FAQs: Asbestos Exposure Law Firm Texas

Q: What is asbestos?

A: It is a mineral that is mined, in a manner similar to other minerals such as copper, iron, and lead for use in building materials and other commonly used products. There are several known types of asbestos: the three main varieties are amosite, chrysotile, and crocidolite. While most minerals are turned into particles of dust when crushed, asbestos breaks up into minute fibers that are too small to be seen by the human eye. These individual fibers are usually mixed with another binding material and produce asbestos containing material (ACM). Inhaling these asbestos fibers (in any amount) can cause very serious health problems.

Q: How long has asbestos been in use?

A: Asbestos has been in use for approximately 100 years. One of the first known uses in the U.S. was in the early 20th century, with the purpose of insulating steam engines. Asbestos was a popular material to use because it is very durable and has an extremely high temperature rating. Its use became more common in the 1940's, and there was continued widespread use of ACM until the mid 1970's. It was common in many types of homes and buildings, including, newly constructed and remodeled schools and other public buildings. ACM (asbestos-containing materials) were used extensively in construction and in other occupations. The primary uses of ACM's were for fireproofing, insulation, soundproofing, and to decorate buildings. Unfortunately, the EPA (Environmental Protection Agency) estimates there are ACM's in many of the approximately 109,000 primary and secondary schools, and over 740,000 public and commercial buildings in the nation. If the ACM is not broken or damaged, there is no harm, only if the fibers break loose, is there damage.

Q: Why was asbestos so widely used?

A: Even though manufacturers and builders were aware early on of the harmful effects if inhaled, they found asbestos too useful to not use. It's strength and flexibility, it’s inability to burn, it is not a good electricity conductor, it is an effective insulator, and also resists corrosion. There are few if any other usable substances that have all of these qualities, especially for building materials.

Q: How many and which products contain asbestos?

A: One research study estimated that there were over 3,000 different types of commercial ACM (asbestos-containing materials) products. The actual amount of asbestos in each product could be anywhere from 1 to 100 percent. Several of the heavy industrial products such as insulation, sealants, cement pipe and cement sheets contained fairly large amounts of asbestos. But also older floor tiles, brake linings, plastics, textile products, and paper products contain asbestos. It is very important to note that the law now prohibits the processing, manufacture, and importation of almost all asbestos products. Unfortunately, there are still some ACM that are allowed to be used in certain products.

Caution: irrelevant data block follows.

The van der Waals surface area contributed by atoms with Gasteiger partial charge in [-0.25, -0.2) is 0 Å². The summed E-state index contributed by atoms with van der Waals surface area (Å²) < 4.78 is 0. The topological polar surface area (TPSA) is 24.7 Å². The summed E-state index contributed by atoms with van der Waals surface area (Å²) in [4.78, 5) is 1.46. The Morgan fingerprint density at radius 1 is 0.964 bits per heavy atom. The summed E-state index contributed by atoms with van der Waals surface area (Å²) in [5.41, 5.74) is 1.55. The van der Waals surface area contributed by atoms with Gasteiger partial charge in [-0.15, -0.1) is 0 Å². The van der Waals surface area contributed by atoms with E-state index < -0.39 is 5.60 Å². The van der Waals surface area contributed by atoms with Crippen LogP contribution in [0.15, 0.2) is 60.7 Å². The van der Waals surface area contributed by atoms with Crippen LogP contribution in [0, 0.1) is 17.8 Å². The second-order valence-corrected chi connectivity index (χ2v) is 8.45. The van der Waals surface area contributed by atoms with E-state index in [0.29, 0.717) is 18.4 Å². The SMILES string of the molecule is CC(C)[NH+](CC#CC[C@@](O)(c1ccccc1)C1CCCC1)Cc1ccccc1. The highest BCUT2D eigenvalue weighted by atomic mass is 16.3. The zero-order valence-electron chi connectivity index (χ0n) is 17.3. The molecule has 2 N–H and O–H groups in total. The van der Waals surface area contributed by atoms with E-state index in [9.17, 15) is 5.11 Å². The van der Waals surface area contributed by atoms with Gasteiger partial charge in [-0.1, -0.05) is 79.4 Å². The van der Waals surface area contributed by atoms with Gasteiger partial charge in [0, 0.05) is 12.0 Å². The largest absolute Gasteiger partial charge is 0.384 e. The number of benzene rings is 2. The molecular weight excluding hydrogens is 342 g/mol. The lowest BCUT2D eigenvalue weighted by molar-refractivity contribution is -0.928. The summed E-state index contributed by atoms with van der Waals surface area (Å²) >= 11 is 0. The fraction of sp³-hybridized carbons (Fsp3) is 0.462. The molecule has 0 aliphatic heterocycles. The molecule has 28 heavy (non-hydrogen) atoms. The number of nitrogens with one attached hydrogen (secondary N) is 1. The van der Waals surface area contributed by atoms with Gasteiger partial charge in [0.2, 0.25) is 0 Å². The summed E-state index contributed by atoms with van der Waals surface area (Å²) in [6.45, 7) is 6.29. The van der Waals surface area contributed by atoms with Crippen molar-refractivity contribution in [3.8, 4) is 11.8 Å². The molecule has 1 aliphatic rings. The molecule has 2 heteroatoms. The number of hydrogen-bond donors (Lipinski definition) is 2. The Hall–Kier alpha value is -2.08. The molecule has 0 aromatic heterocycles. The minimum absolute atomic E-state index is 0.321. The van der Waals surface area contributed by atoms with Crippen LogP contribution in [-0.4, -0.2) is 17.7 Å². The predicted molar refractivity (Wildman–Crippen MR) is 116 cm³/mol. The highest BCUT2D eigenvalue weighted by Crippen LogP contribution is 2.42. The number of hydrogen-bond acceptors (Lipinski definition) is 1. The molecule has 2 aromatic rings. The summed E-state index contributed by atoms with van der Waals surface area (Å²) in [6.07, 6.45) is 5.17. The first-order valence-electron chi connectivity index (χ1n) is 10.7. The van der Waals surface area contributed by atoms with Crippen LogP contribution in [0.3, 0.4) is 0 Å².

Q: How are people exposed to asbestos?

A: The most common way people are exposed is through their occupation. This also means that workers' families are at risk to inhale asbestos fibers released by the workers’ clothes that have been in contact with ACM. When an ACM product is being destroyed or damaged, it releases asbestos fibers in the air and people nearby can inhale them if not correctly protected. Since asbestos fibers are small, light, and usually invisible, they can stay airborne for a long time and not be easily detected. There are two common categories called paraoccupational and neighborhood exposure. The first is when a person’s occupation causes the contact with asbestos; an example would be workers who renovate/remodel buildings with asbestos in them; may inhale fibers that became airborne when they go through the demolition process. The neighborhood exposure refers to a person that lives or works near an asbestos-related operation and is at risk for inhaling asbestos fibers that have become airborne nearby.

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